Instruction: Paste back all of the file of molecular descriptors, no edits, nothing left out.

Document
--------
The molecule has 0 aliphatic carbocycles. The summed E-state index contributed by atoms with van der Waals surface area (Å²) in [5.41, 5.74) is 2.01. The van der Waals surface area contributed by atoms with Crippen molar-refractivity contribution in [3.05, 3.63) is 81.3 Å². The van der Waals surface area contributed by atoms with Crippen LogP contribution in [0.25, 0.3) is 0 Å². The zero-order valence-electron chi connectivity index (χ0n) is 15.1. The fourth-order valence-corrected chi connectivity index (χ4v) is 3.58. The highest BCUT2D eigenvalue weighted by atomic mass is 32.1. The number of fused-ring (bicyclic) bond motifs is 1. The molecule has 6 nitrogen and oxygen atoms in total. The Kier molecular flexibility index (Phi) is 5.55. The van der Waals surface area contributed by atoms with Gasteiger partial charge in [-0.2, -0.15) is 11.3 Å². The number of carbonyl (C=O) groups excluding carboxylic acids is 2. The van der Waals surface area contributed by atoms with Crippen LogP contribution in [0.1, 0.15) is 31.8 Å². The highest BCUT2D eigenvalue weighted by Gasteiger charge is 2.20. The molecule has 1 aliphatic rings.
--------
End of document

The molecule has 0 aliphatic carbocycles. The summed E-state index contributed by atoms with van der Waals surface area (Å²) in [5.41, 5.74) is 2.01. The van der Waals surface area contributed by atoms with Crippen molar-refractivity contribution in [3.05, 3.63) is 81.3 Å². The van der Waals surface area contributed by atoms with Crippen LogP contribution in [0.25, 0.3) is 0 Å². The zero-order valence-electron chi connectivity index (χ0n) is 15.1. The fourth-order valence-corrected chi connectivity index (χ4v) is 3.58. The highest BCUT2D eigenvalue weighted by atomic mass is 32.1. The number of fused-ring (bicyclic) bond motifs is 1. The molecule has 6 nitrogen and oxygen atoms in total. The Kier molecular flexibility index (Phi) is 5.55. The van der Waals surface area contributed by atoms with Gasteiger partial charge in [-0.2, -0.15) is 11.3 Å². The number of carbonyl (C=O) groups excluding carboxylic acids is 2. The van der Waals surface area contributed by atoms with Crippen LogP contribution in [0.1, 0.15) is 31.8 Å². The highest BCUT2D eigenvalue weighted by Gasteiger charge is 2.20. The molecule has 1 aliphatic rings.